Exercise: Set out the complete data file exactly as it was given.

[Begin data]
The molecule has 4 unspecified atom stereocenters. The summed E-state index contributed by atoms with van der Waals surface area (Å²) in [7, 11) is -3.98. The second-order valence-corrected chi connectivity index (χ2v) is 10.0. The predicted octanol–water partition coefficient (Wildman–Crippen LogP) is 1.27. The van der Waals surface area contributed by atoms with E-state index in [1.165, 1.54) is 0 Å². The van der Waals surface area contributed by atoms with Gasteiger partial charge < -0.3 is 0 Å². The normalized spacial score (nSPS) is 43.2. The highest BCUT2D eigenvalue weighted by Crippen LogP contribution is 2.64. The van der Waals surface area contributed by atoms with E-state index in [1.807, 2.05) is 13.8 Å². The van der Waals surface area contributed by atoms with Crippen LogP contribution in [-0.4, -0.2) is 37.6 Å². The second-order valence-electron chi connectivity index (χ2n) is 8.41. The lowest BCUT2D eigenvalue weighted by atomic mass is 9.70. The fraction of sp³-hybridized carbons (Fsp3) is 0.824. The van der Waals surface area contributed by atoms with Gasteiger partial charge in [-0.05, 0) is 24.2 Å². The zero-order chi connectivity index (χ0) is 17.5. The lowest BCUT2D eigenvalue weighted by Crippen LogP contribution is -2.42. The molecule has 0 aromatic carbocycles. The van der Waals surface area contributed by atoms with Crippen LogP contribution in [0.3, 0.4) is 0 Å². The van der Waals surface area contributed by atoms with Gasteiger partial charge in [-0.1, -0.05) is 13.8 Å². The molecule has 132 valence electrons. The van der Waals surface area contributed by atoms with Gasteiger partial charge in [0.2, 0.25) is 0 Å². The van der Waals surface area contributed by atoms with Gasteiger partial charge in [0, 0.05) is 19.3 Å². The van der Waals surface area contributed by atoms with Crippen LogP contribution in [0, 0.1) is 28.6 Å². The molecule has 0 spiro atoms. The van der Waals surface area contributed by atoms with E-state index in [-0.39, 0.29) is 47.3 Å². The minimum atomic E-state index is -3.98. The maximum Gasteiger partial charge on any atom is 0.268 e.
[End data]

The molecule has 4 unspecified atom stereocenters. The summed E-state index contributed by atoms with van der Waals surface area (Å²) in [7, 11) is -3.98. The second-order valence-corrected chi connectivity index (χ2v) is 10.0. The predicted octanol–water partition coefficient (Wildman–Crippen LogP) is 1.27. The van der Waals surface area contributed by atoms with E-state index in [1.165, 1.54) is 0 Å². The van der Waals surface area contributed by atoms with Gasteiger partial charge < -0.3 is 0 Å². The normalized spacial score (nSPS) is 43.2. The highest BCUT2D eigenvalue weighted by Crippen LogP contribution is 2.64. The van der Waals surface area contributed by atoms with E-state index in [1.807, 2.05) is 13.8 Å². The van der Waals surface area contributed by atoms with Crippen LogP contribution in [-0.4, -0.2) is 37.6 Å². The second-order valence-electron chi connectivity index (χ2n) is 8.41. The lowest BCUT2D eigenvalue weighted by atomic mass is 9.70. The fraction of sp³-hybridized carbons (Fsp3) is 0.824. The van der Waals surface area contributed by atoms with Gasteiger partial charge in [-0.05, 0) is 24.2 Å². The zero-order chi connectivity index (χ0) is 17.5. The lowest BCUT2D eigenvalue weighted by Crippen LogP contribution is -2.42. The molecule has 0 aromatic carbocycles. The van der Waals surface area contributed by atoms with Crippen LogP contribution in [0.3, 0.4) is 0 Å². The van der Waals surface area contributed by atoms with Gasteiger partial charge in [-0.1, -0.05) is 13.8 Å². The molecule has 132 valence electrons. The van der Waals surface area contributed by atoms with Gasteiger partial charge in [0.2, 0.25) is 0 Å². The van der Waals surface area contributed by atoms with Gasteiger partial charge in [0, 0.05) is 19.3 Å². The van der Waals surface area contributed by atoms with Crippen LogP contribution in [0, 0.1) is 28.6 Å². The molecule has 0 spiro atoms. The van der Waals surface area contributed by atoms with E-state index in [-0.39, 0.29) is 47.3 Å². The minimum atomic E-state index is -3.98. The maximum Gasteiger partial charge on any atom is 0.268 e.